Forbes India 15th Anniversary Special

Infection prevention in dialysis patients

Dr. Sunil Dharmani, MD (Gen Medicine), DM(Nephrology), FASN (Fellow of American Society of Nephrology), Sr. Consultant Nephrologist & Transplant Physician, NHMMI Hospital, Raipur, Chattisgarh

Published: Dec 28, 2022 02:00:36 PM IST

Infection prevention in dialysis patientsInfections are common among people receiving dialysis and can be very serious. It is important to remember that germs can be spread between people through direct contact when someone is sick or by breathing in respiratory droplets after a sick person coughs or sneezes. Germs can also spread within the dialysis facility through the surfaces of equipment or through unclean hands. Different types of infections during dialysis are:

Bloodstream Infections (BSI)
A bloodstream infection (BSI) is a serious infection. Most BSI’s occur through central line catheters which have a higher risk of infection than fistulas or grafts. Symptoms may include:
•    Fever
•    Chills
•    Low blood pressure

Chronic Viral Infections
Infections caused by viruses are also a concern for people receiving dialysis. Viruses in the blood spread when an infected person’s blood enters the body of someone who is not infected. This could happen in a variety of ways, including through surfaces and equipment in the dialysis facility. Symptoms of viral infections vary. Examples of viral infections are:
•    Hepatitis B
•    Hepatitis C
•    HIV

Other Infections
People receiving dialysis may also be at risk for infections that are not related to the blood and can lead to serious outcomes. These infections may include intestinal and respiratory infections

Reasons for Infection in Dialysis
Patients who undergo dialysis treatment have an increased risk of getting an infection due to the following reasons:
•    Hemodialysis patients are at high risk for infection because the process of hemodialysis requires frequent use of catheters or insertion of needles to access the bloodstream.
•    Hemodialysis patients also have weakened immune systems, which increases their risk of infection.

Vein Access and Infection Risk
A vein access, also known as a vascular access, is needed to move blood between your body and the dialysis machine during hemodialysis treatments. An arteriovenous (AV) fistula or graft should be placed before hemodialysis treatments begin. However, if you have damaged veins and arteries, this type of access may not be possible and a central line catheter may be used. Central line catheters are designed for short-term use and can be placed quickly.

Any of the three access types (AV Fistula, AV Graft, or central line catheter) could develop an infection, but AV fistulas have the lowest risk of infection, while central line catheters have the highest risk of infection.

Ways to Prevent Infections During Dialysis Treatments
You can be a safe patient and take action to help prevent infections.
•    Wash your hands often or use hand sanitizer.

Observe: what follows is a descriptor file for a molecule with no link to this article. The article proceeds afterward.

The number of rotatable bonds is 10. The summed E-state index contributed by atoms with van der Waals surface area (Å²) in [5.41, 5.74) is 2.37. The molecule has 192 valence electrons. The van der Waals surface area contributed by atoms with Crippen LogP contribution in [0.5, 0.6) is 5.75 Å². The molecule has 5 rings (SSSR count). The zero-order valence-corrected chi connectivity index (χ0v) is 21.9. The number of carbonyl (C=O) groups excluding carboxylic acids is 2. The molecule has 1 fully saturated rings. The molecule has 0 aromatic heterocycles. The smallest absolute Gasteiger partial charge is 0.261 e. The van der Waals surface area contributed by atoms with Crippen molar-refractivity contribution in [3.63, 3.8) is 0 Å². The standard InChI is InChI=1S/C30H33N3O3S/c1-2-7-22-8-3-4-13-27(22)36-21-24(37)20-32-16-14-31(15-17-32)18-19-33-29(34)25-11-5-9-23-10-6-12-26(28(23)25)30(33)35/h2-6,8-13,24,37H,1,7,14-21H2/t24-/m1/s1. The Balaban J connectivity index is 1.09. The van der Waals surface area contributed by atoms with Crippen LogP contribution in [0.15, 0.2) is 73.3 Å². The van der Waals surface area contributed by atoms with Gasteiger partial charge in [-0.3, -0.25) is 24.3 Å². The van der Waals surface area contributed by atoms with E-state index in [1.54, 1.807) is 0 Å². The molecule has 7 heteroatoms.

•    Cover your nose and mouth when you cough or sneeze.
•    Learn about the dialysis process and know what to expect during treatment.
•    Learn about things staff do to protect you from infections
•    Watch the Speak Up Video and ask questions during your dialysis treatments.
•    Check your access daily and notify staff if you notice any of these signs of infection:
    o    Redness
    o    Pus or unusual drainage
    o    Swelling
•    If your catheter bandage gets dirty or wet, notify staff.
•    If you have a central line catheter, ask staff if you can use a fistula or graft for your dialysis treatment.
•    Make sure all staff clean their hands before and after caring for you or your access.
•    In some cases, you may be asked to take additional actions to prevent infections. For example, during the COVID-19 pandemic.

Infection Prevention Tools
Core Interventions
These Core Interventions have been proven to reduce dialysis bloodstream infections (BSIs). Apply these interventions when using the audit tools and checklists.

Hand Hygiene Observations
Perform observations of hand hygiene opportunities monthly and share results with clinical staff.

Catheter/vascular Access Care Observations
Perform observations of vascular access care and catheter accessing quarterly. Assess staff adherence to aseptic technique when connecting and disconnecting catheters and during dressing changes. Share results with clinical staff.

Staff Education and Competency
Train staff on infection control topics, including access care and aseptic technique. Perform competency evaluation for skills such as catheter care and accessing every 6-12 months and upon hire.

Patient Education/Engagement
Provide standardized education to all patients on infection prevention topics including vascular access care, hand hygiene, risks related to catheter use, recognizing signs of infection, and instructions for access management when away from the dialysis unit.

Chlorhexidine for Skin Antisepsis
Use an alcohol-based chlorhexidine (>0.5%) solution as the first line skin antiseptic agent for central line insertion and during dressing changes. Povidone-iodine (preferably with alcohol) or 70% alcohol are alternatives for patients with chlorhexidine intolerance.

Catheter hub Disinfection
Scrub catheter hubs with an appropriate antiseptic after cap is removed and before accessing. Perform every time catheter is accessed or disconnected. If a closed needleless connector device is used, disinfect connector device per manufacturer’s instructions.

Antimicrobial Ointment
Apply antibiotic ointment or povidone-iodine ointment to catheter exit sites during dressing change.

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